When Axie Infinity launched in 2018, play-to-earn gaming became a sensation. The game turned into a viable source of additional funds for numerous low-income families in the Philippines. However, as Axie Infinity grew and took over the global blockchain-gaming space, the rewards ratio quickly started dwindling.
The main reason for this significant cut in returns for players hides in the design of the game itself. One of the major challenges play-to-earn projects face is creating a self-sustainable in-game economy. Currently, most P2E games start out strong and offer lucrative rewards to players. However, increased in-game token issuing, as more players join, leads to significant value reductions. This, in turn, diminishes players’ earning potential.
And while the GameFi movement is still going strong, representing more than half of all activity in the blockchain industry, something needs to change for P2E to become sustainable in the long run.
Moving on from play-to-earn to play-and-earn
The play-to-earn movement spawned some of the most popular blockchain-based games like Axie Infinity, Alien Worlds, and Splinterlands. And while these have managed to stand the test of time, numerous projects did not have that path of success.
One of the key difficulties that play-to-earn projects face is the steep entry point, especially once a game becomes popular. At the height of popularity for Axie Infinity, the minimum investment required to purchase the starting team of three Axie NFTs was circling in the hundreds of dollars. Moreover, even players who could afford to buy the starting kit and enter the game saw dwindling returns, which were not enough to cover the initial investment.
In that sense, the play-to-earn approach is flawed in its initial premise. This is why game developers are now looking beyond play-to-earn and focusing more on the gaming aspect of their platforms. A new and improved approach is the play-and-earn concept, where gamers are not required to purchase starting kits, but simply enter a game and start playing. Of course, play-and-earn entails a different economic structure, which rewards players for certain milestones in the game rather than for participation like play-to-earn does.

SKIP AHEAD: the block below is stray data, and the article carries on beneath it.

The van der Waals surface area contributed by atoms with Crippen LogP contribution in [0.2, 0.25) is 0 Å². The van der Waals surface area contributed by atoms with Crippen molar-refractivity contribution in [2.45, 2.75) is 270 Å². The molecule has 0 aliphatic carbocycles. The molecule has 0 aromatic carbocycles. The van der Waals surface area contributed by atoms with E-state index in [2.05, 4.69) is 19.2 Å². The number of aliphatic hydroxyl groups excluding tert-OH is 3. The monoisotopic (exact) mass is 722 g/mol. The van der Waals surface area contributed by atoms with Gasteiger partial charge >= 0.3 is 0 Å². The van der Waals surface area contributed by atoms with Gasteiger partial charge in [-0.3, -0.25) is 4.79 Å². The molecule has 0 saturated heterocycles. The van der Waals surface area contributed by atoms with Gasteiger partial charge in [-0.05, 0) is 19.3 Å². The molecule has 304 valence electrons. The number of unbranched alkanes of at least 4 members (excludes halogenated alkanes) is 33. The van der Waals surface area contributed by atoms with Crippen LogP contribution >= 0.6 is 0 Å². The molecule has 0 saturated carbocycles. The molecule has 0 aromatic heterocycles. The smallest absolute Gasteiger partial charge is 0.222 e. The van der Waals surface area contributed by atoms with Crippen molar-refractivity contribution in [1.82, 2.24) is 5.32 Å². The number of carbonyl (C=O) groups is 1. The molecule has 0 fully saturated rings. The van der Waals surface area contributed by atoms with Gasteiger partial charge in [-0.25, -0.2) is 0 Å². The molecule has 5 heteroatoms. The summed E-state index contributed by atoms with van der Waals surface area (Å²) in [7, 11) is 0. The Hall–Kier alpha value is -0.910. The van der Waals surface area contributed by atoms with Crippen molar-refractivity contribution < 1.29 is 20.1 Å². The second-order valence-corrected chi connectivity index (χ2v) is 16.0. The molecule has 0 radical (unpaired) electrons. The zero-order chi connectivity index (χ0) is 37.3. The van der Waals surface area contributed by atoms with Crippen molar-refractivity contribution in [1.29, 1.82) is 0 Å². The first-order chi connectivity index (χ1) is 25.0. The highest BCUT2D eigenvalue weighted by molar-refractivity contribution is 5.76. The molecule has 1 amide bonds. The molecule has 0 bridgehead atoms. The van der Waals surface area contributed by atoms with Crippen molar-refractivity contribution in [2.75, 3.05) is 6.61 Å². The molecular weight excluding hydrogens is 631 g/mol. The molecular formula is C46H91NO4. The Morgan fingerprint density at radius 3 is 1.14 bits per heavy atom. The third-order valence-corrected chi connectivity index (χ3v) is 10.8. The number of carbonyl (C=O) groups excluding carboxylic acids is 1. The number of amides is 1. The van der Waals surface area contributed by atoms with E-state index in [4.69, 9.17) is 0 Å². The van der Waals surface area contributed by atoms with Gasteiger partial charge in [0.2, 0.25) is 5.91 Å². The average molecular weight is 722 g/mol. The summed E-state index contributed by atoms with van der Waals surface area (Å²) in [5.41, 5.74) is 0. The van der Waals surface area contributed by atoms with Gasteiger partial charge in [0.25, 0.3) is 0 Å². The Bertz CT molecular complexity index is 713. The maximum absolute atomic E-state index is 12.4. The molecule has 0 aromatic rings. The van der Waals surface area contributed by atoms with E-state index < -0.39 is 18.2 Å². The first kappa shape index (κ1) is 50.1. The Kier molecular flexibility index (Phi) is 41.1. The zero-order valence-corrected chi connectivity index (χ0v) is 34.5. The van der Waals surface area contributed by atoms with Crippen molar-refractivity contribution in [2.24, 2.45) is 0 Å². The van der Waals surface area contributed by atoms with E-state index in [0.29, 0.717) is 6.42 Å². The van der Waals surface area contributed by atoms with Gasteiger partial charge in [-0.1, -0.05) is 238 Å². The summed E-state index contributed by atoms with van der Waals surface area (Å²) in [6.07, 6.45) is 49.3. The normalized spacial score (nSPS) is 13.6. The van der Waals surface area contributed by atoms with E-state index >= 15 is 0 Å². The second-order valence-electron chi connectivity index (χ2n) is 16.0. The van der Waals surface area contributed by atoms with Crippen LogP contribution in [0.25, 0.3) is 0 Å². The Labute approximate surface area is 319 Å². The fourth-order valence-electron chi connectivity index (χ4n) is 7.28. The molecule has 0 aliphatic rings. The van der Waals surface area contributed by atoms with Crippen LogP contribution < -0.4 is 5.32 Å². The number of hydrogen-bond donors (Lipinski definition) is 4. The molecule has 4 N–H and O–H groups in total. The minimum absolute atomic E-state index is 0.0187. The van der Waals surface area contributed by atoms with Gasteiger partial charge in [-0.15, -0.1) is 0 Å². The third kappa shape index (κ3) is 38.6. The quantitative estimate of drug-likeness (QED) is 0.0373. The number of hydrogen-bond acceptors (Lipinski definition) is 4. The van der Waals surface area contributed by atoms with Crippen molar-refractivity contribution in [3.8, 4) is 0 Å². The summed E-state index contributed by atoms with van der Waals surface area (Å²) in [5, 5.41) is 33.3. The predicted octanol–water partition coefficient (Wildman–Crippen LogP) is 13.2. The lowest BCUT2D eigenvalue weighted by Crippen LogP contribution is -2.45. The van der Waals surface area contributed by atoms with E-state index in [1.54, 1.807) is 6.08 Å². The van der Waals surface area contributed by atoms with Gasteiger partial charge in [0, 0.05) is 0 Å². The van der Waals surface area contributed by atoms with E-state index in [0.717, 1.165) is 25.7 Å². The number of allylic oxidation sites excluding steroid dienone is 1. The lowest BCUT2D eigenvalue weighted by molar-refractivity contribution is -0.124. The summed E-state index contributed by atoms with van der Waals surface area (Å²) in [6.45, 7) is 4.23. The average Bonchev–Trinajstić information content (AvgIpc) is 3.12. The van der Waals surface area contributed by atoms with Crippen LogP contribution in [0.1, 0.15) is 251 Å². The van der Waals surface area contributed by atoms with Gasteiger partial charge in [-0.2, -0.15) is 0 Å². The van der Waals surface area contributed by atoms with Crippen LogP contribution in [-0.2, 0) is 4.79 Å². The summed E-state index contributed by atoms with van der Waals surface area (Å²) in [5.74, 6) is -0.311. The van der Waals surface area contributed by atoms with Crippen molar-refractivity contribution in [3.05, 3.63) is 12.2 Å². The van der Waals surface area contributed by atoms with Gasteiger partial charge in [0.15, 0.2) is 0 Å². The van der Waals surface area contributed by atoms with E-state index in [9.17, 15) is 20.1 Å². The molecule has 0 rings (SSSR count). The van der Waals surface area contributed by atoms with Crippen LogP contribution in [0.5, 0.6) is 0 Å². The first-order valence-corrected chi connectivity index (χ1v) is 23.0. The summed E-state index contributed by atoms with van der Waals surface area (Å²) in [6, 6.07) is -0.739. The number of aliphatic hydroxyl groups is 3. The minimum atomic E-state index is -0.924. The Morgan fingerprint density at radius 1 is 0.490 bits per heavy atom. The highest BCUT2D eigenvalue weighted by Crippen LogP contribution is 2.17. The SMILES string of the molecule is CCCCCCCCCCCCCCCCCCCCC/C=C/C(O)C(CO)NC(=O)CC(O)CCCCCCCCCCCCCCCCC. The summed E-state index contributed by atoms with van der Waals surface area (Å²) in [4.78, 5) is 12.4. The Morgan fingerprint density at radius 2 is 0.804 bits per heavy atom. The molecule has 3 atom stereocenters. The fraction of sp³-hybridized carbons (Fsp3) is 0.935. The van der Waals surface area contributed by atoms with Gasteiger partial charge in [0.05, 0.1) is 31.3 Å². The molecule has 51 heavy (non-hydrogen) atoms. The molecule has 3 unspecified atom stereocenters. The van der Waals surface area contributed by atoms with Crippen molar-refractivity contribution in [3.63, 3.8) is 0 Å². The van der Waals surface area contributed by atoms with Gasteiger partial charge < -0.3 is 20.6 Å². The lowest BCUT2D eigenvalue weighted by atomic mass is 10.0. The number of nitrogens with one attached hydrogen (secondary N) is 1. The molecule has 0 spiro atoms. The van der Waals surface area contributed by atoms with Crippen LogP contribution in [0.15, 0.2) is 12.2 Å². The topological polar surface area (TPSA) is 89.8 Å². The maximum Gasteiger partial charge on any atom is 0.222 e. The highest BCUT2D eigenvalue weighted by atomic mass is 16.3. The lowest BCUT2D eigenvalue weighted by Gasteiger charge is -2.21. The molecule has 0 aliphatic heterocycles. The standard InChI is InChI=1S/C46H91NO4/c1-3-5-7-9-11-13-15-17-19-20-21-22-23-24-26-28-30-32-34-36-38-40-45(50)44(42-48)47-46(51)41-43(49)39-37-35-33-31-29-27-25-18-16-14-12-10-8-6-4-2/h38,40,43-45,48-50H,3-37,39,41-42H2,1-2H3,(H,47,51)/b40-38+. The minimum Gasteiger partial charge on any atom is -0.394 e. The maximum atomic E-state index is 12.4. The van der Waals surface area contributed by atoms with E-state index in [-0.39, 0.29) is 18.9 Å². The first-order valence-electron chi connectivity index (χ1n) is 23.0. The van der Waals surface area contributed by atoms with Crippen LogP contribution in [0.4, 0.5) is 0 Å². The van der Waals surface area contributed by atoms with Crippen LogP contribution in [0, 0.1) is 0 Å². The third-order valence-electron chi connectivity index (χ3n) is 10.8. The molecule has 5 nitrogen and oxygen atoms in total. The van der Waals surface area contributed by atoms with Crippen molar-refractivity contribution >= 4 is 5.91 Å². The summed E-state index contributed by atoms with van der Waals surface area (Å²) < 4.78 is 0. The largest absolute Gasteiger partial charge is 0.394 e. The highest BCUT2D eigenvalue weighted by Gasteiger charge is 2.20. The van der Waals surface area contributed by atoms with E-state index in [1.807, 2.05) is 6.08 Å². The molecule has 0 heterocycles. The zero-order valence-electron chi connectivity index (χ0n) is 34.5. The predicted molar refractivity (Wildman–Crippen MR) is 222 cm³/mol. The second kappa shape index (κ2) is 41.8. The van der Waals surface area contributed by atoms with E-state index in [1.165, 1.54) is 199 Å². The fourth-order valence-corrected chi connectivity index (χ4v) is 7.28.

Aside from simply shifting to a play-and-earn mechanic, new economic structures are also becoming more popular. One such example is the service economy approach introduced by farming game CropBytes.
The service economy approach
A service economy approach in the traditional sense of the concept means that users who have financial resources but lack time, pay other users to perform tasks in return for a reward. This concept can easily be translated into an in-game economy setting, where players are rewarded for completing tasks but also have the opportunity to delegate these tasks to others, and share the rewards with them.
Incorporating the service economy approach brings a lot of utility to Web3 gaming projects. As money-rich players dedicate tasks to time-rich players, the game becomes a lot more sustainable without the necessity for developers to constantly offer input and economic upgrades. This type of in-game economy is predicted to bring forward the next generation in blockchain-based gaming.
Currently, play-to-earn games like Axie Infinity have developed scholarship programs where owners can delegate their NFTs and allow other gamers to play with them in return for rent. However, the service economy approach takes this concept a step further by allowing money-rich players to delegate tasks to time-rich players. The Axie team is already hard at work on bringing the game a step closer to a service economy approach. With the recent launch of Axie Homeland Alpha, the platform now offers players to use their land to breed Axies and craft new resources. Still, games like CropBytes have pioneered this approach for years.
According to CropBytes developers, the service economy approach is the only way to ensure that a play-to-earn game remains sustainable in the long term. The platform, which also launched in 2018 just like Axie Infinity, has proven to withstand the turbulent bear periods in the crypto space. And one of the key components for this successful run has been CropBytes’ focus on attracting both players and investors to the game. To sustain wealth generation and keep the economics of the platform stable, CropBytes rewards both the money-rich (investors) and the time-rich (players).
In this way, the economic loop is kept intact, allowing the game to sustainably create earning opportunities for both ends of the service economy spectrum. And while CropBytes is pioneering this approach, the need for a much larger revolution in the play-to-earn space remains tangible.
As more and more projects fall victim to unsustainable economic models, the blockchain gaming space is headed toward a new generation of wealth creation and management. And it seems that the service economy approach might play a vital role in the future development of the space.
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